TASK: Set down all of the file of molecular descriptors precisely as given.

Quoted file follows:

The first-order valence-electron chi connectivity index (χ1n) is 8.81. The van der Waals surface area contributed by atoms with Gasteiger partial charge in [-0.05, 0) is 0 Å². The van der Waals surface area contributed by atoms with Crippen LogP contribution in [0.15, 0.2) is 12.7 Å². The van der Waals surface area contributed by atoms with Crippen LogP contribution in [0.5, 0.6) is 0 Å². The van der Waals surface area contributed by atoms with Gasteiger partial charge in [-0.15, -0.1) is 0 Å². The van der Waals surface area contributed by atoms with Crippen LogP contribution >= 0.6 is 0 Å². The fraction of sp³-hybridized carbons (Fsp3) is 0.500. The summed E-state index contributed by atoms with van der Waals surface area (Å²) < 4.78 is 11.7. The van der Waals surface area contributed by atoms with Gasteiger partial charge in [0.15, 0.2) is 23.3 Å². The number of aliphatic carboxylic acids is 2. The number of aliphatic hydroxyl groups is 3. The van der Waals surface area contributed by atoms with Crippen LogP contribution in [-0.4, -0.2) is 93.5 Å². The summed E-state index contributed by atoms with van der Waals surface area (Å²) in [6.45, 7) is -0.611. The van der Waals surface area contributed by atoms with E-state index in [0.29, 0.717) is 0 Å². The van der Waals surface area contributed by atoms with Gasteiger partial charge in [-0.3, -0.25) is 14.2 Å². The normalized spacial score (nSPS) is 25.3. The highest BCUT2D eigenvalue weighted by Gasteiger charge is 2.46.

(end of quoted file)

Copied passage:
The first-order valence-electron chi connectivity index (χ1n) is 8.81. The van der Waals surface area contributed by atoms with Gasteiger partial charge in [-0.05, 0) is 0 Å². The van der Waals surface area contributed by atoms with Crippen LogP contribution in [0.15, 0.2) is 12.7 Å². The van der Waals surface area contributed by atoms with Crippen LogP contribution in [0.5, 0.6) is 0 Å². The van der Waals surface area contributed by atoms with Gasteiger partial charge in [-0.15, -0.1) is 0 Å². The van der Waals surface area contributed by atoms with Crippen LogP contribution >= 0.6 is 0 Å². The fraction of sp³-hybridized carbons (Fsp3) is 0.500. The summed E-state index contributed by atoms with van der Waals surface area (Å²) < 4.78 is 11.7. The van der Waals surface area contributed by atoms with Gasteiger partial charge in [0.15, 0.2) is 23.3 Å². The number of aliphatic carboxylic acids is 2. The number of aliphatic hydroxyl groups is 3. The van der Waals surface area contributed by atoms with Crippen LogP contribution in [-0.4, -0.2) is 93.5 Å². The summed E-state index contributed by atoms with van der Waals surface area (Å²) in [6.45, 7) is -0.611. The van der Waals surface area contributed by atoms with E-state index in [0.29, 0.717) is 0 Å². The van der Waals surface area contributed by atoms with Gasteiger partial charge in [-0.3, -0.25) is 14.2 Å². The normalized spacial score (nSPS) is 25.3. The highest BCUT2D eigenvalue weighted by Gasteiger charge is 2.46.